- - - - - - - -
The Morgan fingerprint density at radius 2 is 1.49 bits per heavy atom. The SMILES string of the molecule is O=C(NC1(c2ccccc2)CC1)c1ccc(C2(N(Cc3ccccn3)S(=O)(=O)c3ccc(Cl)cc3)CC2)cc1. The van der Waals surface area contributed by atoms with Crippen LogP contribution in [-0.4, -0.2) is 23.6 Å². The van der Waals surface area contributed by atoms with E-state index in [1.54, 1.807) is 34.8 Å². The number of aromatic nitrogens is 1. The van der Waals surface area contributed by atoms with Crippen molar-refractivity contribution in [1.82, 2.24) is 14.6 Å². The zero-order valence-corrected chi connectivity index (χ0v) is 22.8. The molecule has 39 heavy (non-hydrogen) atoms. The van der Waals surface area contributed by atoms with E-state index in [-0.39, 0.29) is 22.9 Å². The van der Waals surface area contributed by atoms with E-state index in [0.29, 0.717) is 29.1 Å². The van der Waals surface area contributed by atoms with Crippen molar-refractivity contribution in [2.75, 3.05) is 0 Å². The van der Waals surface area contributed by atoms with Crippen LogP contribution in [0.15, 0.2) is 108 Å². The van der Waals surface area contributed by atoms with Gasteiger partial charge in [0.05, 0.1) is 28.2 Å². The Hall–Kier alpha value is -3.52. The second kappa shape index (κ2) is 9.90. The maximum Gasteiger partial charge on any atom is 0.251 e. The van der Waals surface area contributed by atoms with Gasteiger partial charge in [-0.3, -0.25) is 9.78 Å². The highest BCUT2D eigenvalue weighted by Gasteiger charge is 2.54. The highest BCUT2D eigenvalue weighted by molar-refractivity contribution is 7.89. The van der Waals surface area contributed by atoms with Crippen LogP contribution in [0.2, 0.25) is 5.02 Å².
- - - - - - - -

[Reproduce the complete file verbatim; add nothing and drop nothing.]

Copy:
The Morgan fingerprint density at radius 2 is 1.49 bits per heavy atom. The SMILES string of the molecule is O=C(NC1(c2ccccc2)CC1)c1ccc(C2(N(Cc3ccccn3)S(=O)(=O)c3ccc(Cl)cc3)CC2)cc1. The van der Waals surface area contributed by atoms with Crippen LogP contribution in [-0.4, -0.2) is 23.6 Å². The van der Waals surface area contributed by atoms with E-state index in [1.54, 1.807) is 34.8 Å². The number of aromatic nitrogens is 1. The van der Waals surface area contributed by atoms with Crippen molar-refractivity contribution in [1.82, 2.24) is 14.6 Å². The zero-order valence-corrected chi connectivity index (χ0v) is 22.8. The molecule has 39 heavy (non-hydrogen) atoms. The van der Waals surface area contributed by atoms with E-state index in [-0.39, 0.29) is 22.9 Å². The van der Waals surface area contributed by atoms with E-state index in [0.29, 0.717) is 29.1 Å². The van der Waals surface area contributed by atoms with Crippen molar-refractivity contribution in [2.75, 3.05) is 0 Å². The van der Waals surface area contributed by atoms with Crippen LogP contribution in [0.15, 0.2) is 108 Å². The van der Waals surface area contributed by atoms with Gasteiger partial charge in [0.05, 0.1) is 28.2 Å². The Hall–Kier alpha value is -3.52. The second kappa shape index (κ2) is 9.90. The maximum Gasteiger partial charge on any atom is 0.251 e. The van der Waals surface area contributed by atoms with Gasteiger partial charge in [-0.3, -0.25) is 9.78 Å². The highest BCUT2D eigenvalue weighted by Gasteiger charge is 2.54. The highest BCUT2D eigenvalue weighted by molar-refractivity contribution is 7.89. The van der Waals surface area contributed by atoms with Crippen LogP contribution in [0.2, 0.25) is 5.02 Å².